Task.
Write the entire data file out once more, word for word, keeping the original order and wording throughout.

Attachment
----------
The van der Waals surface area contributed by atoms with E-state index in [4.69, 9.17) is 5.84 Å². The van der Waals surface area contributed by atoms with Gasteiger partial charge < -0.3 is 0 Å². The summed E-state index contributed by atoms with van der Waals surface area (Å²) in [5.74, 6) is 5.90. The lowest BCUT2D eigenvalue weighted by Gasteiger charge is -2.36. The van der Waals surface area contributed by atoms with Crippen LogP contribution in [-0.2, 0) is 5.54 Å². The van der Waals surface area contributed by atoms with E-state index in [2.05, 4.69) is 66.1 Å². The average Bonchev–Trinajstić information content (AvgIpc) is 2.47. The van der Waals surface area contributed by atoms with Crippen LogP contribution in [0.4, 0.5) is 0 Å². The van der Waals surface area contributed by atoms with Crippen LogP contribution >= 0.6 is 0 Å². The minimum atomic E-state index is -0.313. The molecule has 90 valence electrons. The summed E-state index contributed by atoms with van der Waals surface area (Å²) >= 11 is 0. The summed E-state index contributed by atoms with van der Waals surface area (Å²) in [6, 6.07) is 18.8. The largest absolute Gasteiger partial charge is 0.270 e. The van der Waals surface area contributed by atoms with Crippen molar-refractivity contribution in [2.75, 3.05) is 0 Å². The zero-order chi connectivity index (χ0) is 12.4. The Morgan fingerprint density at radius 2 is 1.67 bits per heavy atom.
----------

The van der Waals surface area contributed by atoms with E-state index in [4.69, 9.17) is 5.84 Å². The van der Waals surface area contributed by atoms with Gasteiger partial charge < -0.3 is 0 Å². The summed E-state index contributed by atoms with van der Waals surface area (Å²) in [5.74, 6) is 5.90. The lowest BCUT2D eigenvalue weighted by Gasteiger charge is -2.36. The van der Waals surface area contributed by atoms with Crippen LogP contribution in [-0.2, 0) is 5.54 Å². The van der Waals surface area contributed by atoms with E-state index in [2.05, 4.69) is 66.1 Å². The average Bonchev–Trinajstić information content (AvgIpc) is 2.47. The van der Waals surface area contributed by atoms with Crippen LogP contribution in [0.4, 0.5) is 0 Å². The van der Waals surface area contributed by atoms with Crippen LogP contribution >= 0.6 is 0 Å². The minimum atomic E-state index is -0.313. The molecule has 90 valence electrons. The summed E-state index contributed by atoms with van der Waals surface area (Å²) >= 11 is 0. The summed E-state index contributed by atoms with van der Waals surface area (Å²) in [6, 6.07) is 18.8. The largest absolute Gasteiger partial charge is 0.270 e. The van der Waals surface area contributed by atoms with Crippen molar-refractivity contribution in [2.75, 3.05) is 0 Å². The zero-order chi connectivity index (χ0) is 12.4. The Morgan fingerprint density at radius 2 is 1.67 bits per heavy atom.